“If you have food in your fridge, clothes on your back, a roof over your head and a place to sleep, you are richer than 75% of the world.” Upon hearing this, the room fell silent.
The United Nations Youth General Assembly was a chance for me to embrace exactly what “changing the world” meant for me, and how to consider my responsibility as a global citizen rather than an unclear burden. I say burden because, as the more fortunate 25% of the global population, we not only consider ourselves lucky but we realise the inherent moral obligation we have for the notion of “making the world a better place”. These two words “changing” and “better” connote a progressive direction and sense of hope, yet in our shared reality, they also leave us with an open-ended and vague question that can often give way to cynicism. In fact, I realised that many common questions asked by youth delegates started with “So how do I, as a youth…”
With our 24 hour news cycle and constant barrage of advertisements, information and notifications in this contemporary society, we often harbour an underlying and even subconscious sense of cynicism that can, without warning, make us self-absorbed and insensitive, even with the best intentions. In the multitude of conversations I was able to have with youth delegates from all over the world, I realised that these sentiments were similar across cultures and borders. With the increase of globalisation, I had avid discussions with delegates about how our collective world view should be expanding with the increase of globalisation. Yet, we collectively agreed, the rise of far right populism, nationalism and fear of terrorism are contracting our worldviews instead of enlarging them, such as being committed to open borders and relocating refugees, buying locally to reduce global waste, micro-generating our own energy, sharing intelligence for progressive development and coordinating relief aid for conflict ridden areas, among others. While every country has always had it’s own national agenda, there is also the reminder to live up to the global mandate for every country to simultaneously balance its international commitments and cooperation with neighbouring countries. After all, what our leaders do today sets a precedent for passing the baton to the next generation. So how do we start taking action and responsibility now? If there was one thing I learnt during the 3 days, it is that any action, movement or revolution starts at the grassroots level.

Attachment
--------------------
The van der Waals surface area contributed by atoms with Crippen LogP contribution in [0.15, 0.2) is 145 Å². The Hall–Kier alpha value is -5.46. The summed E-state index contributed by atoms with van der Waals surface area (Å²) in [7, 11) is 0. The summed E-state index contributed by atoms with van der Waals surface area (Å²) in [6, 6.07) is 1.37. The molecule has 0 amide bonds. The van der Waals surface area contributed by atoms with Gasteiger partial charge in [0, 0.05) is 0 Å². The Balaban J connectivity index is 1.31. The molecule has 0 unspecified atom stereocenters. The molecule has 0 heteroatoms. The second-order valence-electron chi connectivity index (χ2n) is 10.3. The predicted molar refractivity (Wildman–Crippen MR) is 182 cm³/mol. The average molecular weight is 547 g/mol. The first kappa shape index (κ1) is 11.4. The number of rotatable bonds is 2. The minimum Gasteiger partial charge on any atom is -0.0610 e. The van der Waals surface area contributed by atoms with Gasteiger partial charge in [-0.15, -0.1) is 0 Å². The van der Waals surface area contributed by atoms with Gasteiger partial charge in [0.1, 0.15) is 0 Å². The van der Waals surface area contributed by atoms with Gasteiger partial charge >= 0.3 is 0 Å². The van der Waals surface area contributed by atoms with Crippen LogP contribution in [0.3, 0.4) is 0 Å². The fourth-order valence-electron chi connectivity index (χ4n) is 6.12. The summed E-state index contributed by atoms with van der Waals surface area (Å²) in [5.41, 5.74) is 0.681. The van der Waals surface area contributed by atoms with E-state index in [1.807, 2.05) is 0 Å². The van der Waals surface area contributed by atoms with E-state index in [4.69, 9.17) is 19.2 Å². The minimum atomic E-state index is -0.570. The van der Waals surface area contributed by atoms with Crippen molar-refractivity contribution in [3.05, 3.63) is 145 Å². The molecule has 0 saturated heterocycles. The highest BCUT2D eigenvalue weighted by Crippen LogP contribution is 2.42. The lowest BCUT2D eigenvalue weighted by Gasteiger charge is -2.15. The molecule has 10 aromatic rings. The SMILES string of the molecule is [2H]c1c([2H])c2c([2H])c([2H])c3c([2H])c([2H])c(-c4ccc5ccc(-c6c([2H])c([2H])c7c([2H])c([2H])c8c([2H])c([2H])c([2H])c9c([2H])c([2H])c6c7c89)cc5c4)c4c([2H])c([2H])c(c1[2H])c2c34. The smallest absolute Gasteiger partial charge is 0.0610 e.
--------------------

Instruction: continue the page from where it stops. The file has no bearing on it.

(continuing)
I would like to rephrase the start of that question to “How do we, as youth…” because the inclusive pronoun “we” will take us unimaginably further than if we simply thought “I”.
With the uncertainties that every new day brings, I would like to leave you with a definite conclusion, a comprehensive approach to start advocating for the issues you care about.
The comprehensive approach: Involve and be involved –
- Practice what you preach – use your voice beyond the podium and engage with the immediate people around you by starting a conversation. Everything is of your own initiative and the onus is on you to see your idea or action through to completion.
- Identify your stakeholders and bring them together to develop or create a local initiative by outlining key goals and discussing a common strategy – bringing everyone relevant to the issue into the conversation is key to making that conversation evolve.
- Expand your horizons – consult and get expert opinions on what you feel unclear about. Take online courses, read widely, write actively on a blog/make a video/create a photo album – use your creative medium for expression to update your progress and findings.
- Aim to disturb the comfortable way of thinking and systems around you. Rethink, reshape, react.
Know that all this begins with you and it cannot start until you choose to take action. I hope that through your own unique and varied ways, you too will actively start finding clarity on what the words “changing” and “better” mean to you.
With that, I will leave you with a quote that has stuck with me since the conference: